The Northern Lights Hockey Tournament – 1 October 20, 2014

Okay, so we’re on a bus in downtown Reykjavik a little after 8 pm. That’s 14-½ hours after we’d landed in Iceland, and about 36 hours since most of us had got any sleep. Overnight flights? Where the overhead lights won’t turn off? We’d landed a little bleary-eyed at Icelandic dawn, known in Toronto as 2:30 a.m. Now we were finishing off the day by taking a quick bus ride into the countryside to chase down northern lights.

IMG_1494Except that our driver, Roni, informed us that it wasn’t going to be quick. He wouldn’t be bringing us back to Reykjavik until 1 a.m.

“Let me off,” Liz cried, bolting from her seat.

Roni was unmoved. “You will stay on the bus and you will see northern lights,” he said, stepping on the gas.

Our women’s hockey team was in Iceland to play in an international tournament, with men’s and women’s teams from around the north competing at two levels: recreational and elite. We were thirteen players, forward and defence, who had been promised an Icelandic goalie to complete our roster during the two-day tournament. Given the fact that we’d never played together as a team—and that many of our players had played hockey for less than a year—we were playing rec and thought we would probably lose all our games.

That wasn’t what happened, but it wasn’t exactly the point. Having fun was the point. Therefore we were being held hostage on a bus by Roni (pronounced Rrrrrronny) as he drove out of Reykjavik, telling us that atmospheric conditions were good and he expected to offer us a light show high in the mountains outside the city.

We’d already had a full day, starting as we were met at the airport by the women’s tournament organizer, Canada’s own Deirdre Norman. After she herded her latest selection of cats onto the bus, we watched the sun rise over the beautifully bleak lava fields on the way in from Keflavik airport, then dropped our hockey bags at suburban Egilshöll arena. Iceland has three ice arenas, two in Reykjavik and one in the northern town of Akureyri, where I’d played in a women-only hockey tournament also organized by Deirdre the previous year (story and pictures here).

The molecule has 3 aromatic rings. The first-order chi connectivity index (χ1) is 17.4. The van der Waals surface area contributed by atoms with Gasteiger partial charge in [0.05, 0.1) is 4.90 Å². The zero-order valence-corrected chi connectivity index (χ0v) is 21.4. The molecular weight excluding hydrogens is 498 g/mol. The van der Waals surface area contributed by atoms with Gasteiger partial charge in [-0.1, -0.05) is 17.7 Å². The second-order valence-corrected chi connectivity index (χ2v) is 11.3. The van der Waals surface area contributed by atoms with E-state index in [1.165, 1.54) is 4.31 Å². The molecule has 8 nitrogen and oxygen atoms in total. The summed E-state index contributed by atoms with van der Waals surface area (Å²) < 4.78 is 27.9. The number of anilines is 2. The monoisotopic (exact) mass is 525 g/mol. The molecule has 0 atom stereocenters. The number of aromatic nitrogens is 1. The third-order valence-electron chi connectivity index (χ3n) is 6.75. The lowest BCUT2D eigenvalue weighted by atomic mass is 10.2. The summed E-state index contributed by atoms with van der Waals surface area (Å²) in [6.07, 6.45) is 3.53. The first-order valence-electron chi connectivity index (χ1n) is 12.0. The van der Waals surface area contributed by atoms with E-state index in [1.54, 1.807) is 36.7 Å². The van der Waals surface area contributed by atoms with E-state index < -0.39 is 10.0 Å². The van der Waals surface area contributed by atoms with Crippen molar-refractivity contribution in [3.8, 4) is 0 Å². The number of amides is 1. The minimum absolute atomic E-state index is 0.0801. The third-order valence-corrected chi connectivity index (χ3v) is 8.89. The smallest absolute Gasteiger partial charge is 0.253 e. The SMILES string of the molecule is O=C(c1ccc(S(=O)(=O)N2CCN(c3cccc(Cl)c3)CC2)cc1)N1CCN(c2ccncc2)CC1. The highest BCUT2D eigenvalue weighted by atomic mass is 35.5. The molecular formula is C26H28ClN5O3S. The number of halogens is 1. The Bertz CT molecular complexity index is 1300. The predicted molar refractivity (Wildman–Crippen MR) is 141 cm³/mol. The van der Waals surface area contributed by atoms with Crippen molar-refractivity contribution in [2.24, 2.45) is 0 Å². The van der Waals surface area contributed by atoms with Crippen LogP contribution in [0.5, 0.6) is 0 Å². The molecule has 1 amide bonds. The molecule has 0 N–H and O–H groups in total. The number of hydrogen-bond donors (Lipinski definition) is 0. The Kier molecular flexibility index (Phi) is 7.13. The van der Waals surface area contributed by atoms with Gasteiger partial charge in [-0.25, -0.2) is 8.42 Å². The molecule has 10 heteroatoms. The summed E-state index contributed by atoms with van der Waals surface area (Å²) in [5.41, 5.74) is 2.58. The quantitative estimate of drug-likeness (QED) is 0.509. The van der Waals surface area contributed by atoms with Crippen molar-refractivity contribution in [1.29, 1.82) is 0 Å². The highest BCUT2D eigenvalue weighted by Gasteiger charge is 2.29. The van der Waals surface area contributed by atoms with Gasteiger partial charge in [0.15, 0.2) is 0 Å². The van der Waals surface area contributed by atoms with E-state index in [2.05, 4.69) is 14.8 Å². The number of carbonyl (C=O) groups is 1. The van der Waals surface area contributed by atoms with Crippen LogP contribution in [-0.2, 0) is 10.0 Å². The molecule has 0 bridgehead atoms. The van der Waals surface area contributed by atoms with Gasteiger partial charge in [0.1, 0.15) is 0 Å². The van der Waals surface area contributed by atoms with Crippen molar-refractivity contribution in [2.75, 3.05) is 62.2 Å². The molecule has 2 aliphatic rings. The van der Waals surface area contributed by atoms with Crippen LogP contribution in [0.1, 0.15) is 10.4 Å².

The Egilshöll sports complex contains not only an ice rink, but three indoor football pitches, a bowling alley, indoor tennis courts, a shooting range and—on the second floor—a movie theatre. They need it. Nights are long in Reykjavik’s winter: twenty hours long at the December solstice. Since the men’s teams had already played a couple of games, the stench in the equipment storage room was every bit as intense. We dropped our gear quickly and drove to the Hotel Frón on central Laugavegur, which would be our base for the next five days.

Laugavegur is an old route once used by Icelandic women to take their laundry to the local hot spring, where a huge thermal swimming complex now sits. These days, it’s a chic shopping street, and as we headed out for lunch, we were able to choose among a huge selection of restaurants. Food became a theme of our trip, and proved excellent from the start,  as we ate sandwiches and yoghurt at the first-rate Sandholt pastry and sandwich shop. After deciding not to think about the European prices, we downed home-baked bread with smoked salmon or ham, meanwhile plotting the afternoon. Given the setting, hot springs came to mind.

Iceland’s famous Blue Lagoon.

To be continued…